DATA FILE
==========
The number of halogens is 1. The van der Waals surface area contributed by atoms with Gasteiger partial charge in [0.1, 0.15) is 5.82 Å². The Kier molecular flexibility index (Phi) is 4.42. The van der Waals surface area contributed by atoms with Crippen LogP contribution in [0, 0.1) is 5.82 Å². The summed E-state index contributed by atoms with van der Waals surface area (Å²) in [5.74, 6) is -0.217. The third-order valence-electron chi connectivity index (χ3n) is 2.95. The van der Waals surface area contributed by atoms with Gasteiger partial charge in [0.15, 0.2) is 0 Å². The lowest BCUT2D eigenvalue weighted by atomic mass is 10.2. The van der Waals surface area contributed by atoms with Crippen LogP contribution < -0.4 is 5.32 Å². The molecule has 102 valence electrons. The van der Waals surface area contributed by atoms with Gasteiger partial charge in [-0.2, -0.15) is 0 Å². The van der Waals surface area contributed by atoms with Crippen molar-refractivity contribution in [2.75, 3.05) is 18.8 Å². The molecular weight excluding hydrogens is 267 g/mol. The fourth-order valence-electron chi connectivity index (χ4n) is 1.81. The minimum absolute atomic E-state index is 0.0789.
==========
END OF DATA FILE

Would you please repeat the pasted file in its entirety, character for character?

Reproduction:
The number of halogens is 1. The van der Waals surface area contributed by atoms with Gasteiger partial charge in [0.1, 0.15) is 5.82 Å². The Kier molecular flexibility index (Phi) is 4.42. The van der Waals surface area contributed by atoms with Crippen LogP contribution in [0, 0.1) is 5.82 Å². The summed E-state index contributed by atoms with van der Waals surface area (Å²) in [5.74, 6) is -0.217. The third-order valence-electron chi connectivity index (χ3n) is 2.95. The van der Waals surface area contributed by atoms with Gasteiger partial charge in [0.15, 0.2) is 0 Å². The lowest BCUT2D eigenvalue weighted by atomic mass is 10.2. The van der Waals surface area contributed by atoms with Crippen LogP contribution < -0.4 is 5.32 Å². The molecule has 102 valence electrons. The van der Waals surface area contributed by atoms with Gasteiger partial charge in [-0.2, -0.15) is 0 Å². The van der Waals surface area contributed by atoms with Crippen molar-refractivity contribution in [2.75, 3.05) is 18.8 Å². The molecular weight excluding hydrogens is 267 g/mol. The fourth-order valence-electron chi connectivity index (χ4n) is 1.81. The minimum absolute atomic E-state index is 0.0789.